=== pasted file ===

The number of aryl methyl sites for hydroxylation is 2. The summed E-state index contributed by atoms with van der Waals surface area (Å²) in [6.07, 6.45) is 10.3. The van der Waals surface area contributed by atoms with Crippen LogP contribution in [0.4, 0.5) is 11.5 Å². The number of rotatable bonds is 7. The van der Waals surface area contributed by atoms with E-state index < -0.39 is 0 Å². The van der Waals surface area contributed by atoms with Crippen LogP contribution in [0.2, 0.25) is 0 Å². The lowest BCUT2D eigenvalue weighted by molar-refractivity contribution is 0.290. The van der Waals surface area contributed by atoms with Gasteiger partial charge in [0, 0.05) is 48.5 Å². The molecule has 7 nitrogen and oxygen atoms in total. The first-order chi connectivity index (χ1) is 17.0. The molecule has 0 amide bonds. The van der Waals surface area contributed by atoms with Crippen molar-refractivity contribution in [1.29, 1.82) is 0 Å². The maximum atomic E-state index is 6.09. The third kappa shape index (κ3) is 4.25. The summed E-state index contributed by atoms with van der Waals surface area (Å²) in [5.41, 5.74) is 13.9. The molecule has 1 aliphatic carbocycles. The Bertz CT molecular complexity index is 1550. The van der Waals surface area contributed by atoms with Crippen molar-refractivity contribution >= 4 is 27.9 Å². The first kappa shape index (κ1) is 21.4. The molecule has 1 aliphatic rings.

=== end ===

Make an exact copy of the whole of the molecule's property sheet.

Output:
The number of aryl methyl sites for hydroxylation is 2. The summed E-state index contributed by atoms with van der Waals surface area (Å²) in [6.07, 6.45) is 10.3. The van der Waals surface area contributed by atoms with Crippen LogP contribution in [0.4, 0.5) is 11.5 Å². The number of rotatable bonds is 7. The van der Waals surface area contributed by atoms with E-state index < -0.39 is 0 Å². The van der Waals surface area contributed by atoms with Crippen LogP contribution in [0.2, 0.25) is 0 Å². The lowest BCUT2D eigenvalue weighted by molar-refractivity contribution is 0.290. The van der Waals surface area contributed by atoms with Gasteiger partial charge in [0, 0.05) is 48.5 Å². The molecule has 7 nitrogen and oxygen atoms in total. The first-order chi connectivity index (χ1) is 17.0. The molecule has 0 amide bonds. The van der Waals surface area contributed by atoms with Crippen molar-refractivity contribution in [1.29, 1.82) is 0 Å². The maximum atomic E-state index is 6.09. The third kappa shape index (κ3) is 4.25. The summed E-state index contributed by atoms with van der Waals surface area (Å²) in [5.41, 5.74) is 13.9. The molecule has 1 aliphatic carbocycles. The Bertz CT molecular complexity index is 1550. The van der Waals surface area contributed by atoms with Crippen molar-refractivity contribution >= 4 is 27.9 Å². The first kappa shape index (κ1) is 21.4. The molecule has 1 aliphatic rings.